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The genesis of the Tabla rhythm.

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Maestros make history with their instruments, while the craftsmen remain unsung. A tribute to tabla maker Sadanand Kashikar.



Dhin dhin DHA! A ringing, open-hearted thaap roared from his sturdy fingers and bolted into the air, a thunder of aha! Kyaa baat hai from the packed mehfil followed as the tall, majestic maestro with an elegant, tasselled fez and a stately sherwani continued to make sheer magic out of finely tempered goatskin through the night. But little did one know what was the secret of Shahanshah-e-Tabla, Ustad Ahmedjan Thirakwa’s tablas, besides years of gruelling training and a lifetime of relentless riyaaz.
With sounds that would exhilarate the spirit, the colossal maestro’s drums were what a listener would ideally deem, in the words of Persian poet Farroghi Bistami, Tabl-e-aasheqi (drum of love). However, it is not often that one would delve into what it would take to breathe life into animal hide, wood and metal to make one of the world’s most evolved percussion instruments come alive. Instrument makers are truly the unsung heroes of Indian classical music. While ustads, pandits and their patrons come into limelight, these ingenious craftsmen have known to live in utter poverty and obscurity.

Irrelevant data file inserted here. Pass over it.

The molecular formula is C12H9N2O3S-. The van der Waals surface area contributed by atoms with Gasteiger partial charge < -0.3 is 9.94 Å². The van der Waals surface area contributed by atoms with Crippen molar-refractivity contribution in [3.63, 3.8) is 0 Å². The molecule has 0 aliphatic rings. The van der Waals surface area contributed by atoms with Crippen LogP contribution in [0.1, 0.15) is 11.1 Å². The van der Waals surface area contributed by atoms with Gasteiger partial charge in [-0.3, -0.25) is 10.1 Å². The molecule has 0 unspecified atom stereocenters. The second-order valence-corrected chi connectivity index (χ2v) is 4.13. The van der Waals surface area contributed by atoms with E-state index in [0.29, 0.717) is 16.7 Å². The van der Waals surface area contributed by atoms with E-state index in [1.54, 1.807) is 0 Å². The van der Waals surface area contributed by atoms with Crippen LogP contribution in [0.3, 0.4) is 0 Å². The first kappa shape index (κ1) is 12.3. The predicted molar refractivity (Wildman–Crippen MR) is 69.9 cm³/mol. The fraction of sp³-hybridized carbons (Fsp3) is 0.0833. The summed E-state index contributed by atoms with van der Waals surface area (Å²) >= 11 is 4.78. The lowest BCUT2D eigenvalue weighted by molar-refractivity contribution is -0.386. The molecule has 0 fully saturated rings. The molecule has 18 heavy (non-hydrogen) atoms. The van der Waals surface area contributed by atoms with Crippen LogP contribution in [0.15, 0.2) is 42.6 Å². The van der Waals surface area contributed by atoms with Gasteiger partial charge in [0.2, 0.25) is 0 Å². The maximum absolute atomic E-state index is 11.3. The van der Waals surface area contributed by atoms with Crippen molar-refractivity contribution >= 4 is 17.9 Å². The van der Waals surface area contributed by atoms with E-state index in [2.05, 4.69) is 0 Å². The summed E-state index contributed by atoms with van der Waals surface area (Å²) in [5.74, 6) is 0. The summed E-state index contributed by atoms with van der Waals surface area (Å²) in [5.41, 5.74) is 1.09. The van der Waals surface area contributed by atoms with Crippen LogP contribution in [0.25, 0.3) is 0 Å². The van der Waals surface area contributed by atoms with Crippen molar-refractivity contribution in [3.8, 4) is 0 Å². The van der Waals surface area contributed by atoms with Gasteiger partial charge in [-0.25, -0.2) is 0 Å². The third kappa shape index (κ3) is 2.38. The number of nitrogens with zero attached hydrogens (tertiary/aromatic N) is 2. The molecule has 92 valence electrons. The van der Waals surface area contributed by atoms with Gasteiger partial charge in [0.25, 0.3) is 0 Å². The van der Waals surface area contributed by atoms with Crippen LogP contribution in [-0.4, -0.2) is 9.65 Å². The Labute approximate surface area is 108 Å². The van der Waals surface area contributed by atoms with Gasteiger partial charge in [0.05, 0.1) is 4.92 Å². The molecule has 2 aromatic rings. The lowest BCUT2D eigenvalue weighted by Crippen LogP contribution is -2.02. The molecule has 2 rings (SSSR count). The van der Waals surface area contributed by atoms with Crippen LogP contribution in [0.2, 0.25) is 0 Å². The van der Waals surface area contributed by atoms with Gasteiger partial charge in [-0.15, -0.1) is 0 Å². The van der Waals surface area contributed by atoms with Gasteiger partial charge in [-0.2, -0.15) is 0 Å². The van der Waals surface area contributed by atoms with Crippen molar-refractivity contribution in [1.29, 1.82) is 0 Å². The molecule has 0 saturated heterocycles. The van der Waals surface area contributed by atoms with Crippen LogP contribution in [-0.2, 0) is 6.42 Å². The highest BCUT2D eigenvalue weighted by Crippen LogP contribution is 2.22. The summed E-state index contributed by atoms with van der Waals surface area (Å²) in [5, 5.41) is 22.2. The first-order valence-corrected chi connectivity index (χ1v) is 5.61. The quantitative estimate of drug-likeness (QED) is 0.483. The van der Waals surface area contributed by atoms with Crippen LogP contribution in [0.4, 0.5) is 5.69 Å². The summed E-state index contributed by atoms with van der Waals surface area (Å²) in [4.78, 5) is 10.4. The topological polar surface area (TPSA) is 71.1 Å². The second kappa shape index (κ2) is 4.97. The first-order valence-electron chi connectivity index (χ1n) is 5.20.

"Years of practice, training and the relentless passion for the craft, and a part of your soul begins to resound in these drums, says Ramakant. No wonder his bayans are considered among the best in the country."

Kashikar’s son, Ramakant, is today both torchbearer and a treasure house of his father’s legacy and its nuances. A man of few words, Ramakant’s drums stun tabla players as they immerse their spirits in the sublime dhwani, the language of his silence. Despite being one of the world’s finest tabla makers, his understated disposition has kept him in the background as compared to his less-talented, but market-savvy contemporaries.



One of history’s greatest tabla makers, the late Sadanand Kashikar, was the soul behind the sound. Some of India’s greatest tabla maestros have made history on his passionately crafted drums. “Sadabhau (as he was fondly known), under the patronage of late Pandit Pandharinath Nageshkar, made tablas for several generations of tabla players. While towering legends, from Thirakwa Khansaheb, Ustad Amir Hussain Khansaheb, my father Pandit Nikhil Ghosh, Pandit Samta Prasad and Ustad Allarakha, made history on his drums, he has been a favourite even among my contemporaries like Zakirbhai and Pandit Anindo Chatterjee,” says internationally-acclaimed tabla and sitar player Pandit Nayan Ghosh. While he fondly reminisces about Sadabhau’s open, ringing tones of the dayan (right-hand treble drum) and the deep and basal bayan (left-hand bass drum), Ghosh regrets that craftsmen of his calibre and humility have disappeared.



posted Feb 12, 2016 by Atindra Kumar Nath

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